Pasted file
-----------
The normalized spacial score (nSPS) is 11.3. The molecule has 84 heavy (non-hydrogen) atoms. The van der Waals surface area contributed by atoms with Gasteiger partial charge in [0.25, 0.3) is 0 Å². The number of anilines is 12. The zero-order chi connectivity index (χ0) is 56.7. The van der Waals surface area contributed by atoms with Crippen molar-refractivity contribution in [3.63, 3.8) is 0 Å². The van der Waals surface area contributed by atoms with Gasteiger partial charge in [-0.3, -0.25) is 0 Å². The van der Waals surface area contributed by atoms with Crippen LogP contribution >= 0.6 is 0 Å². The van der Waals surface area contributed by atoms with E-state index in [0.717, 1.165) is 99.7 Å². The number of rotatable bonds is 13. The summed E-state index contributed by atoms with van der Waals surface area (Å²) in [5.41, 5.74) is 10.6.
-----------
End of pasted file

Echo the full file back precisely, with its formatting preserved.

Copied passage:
The normalized spacial score (nSPS) is 11.3. The molecule has 84 heavy (non-hydrogen) atoms. The van der Waals surface area contributed by atoms with Gasteiger partial charge in [0.25, 0.3) is 0 Å². The number of anilines is 12. The zero-order chi connectivity index (χ0) is 56.7. The van der Waals surface area contributed by atoms with Crippen molar-refractivity contribution in [3.63, 3.8) is 0 Å². The van der Waals surface area contributed by atoms with Gasteiger partial charge in [-0.3, -0.25) is 0 Å². The van der Waals surface area contributed by atoms with Crippen LogP contribution >= 0.6 is 0 Å². The van der Waals surface area contributed by atoms with E-state index in [0.717, 1.165) is 99.7 Å². The number of rotatable bonds is 13. The summed E-state index contributed by atoms with van der Waals surface area (Å²) in [5.41, 5.74) is 10.6.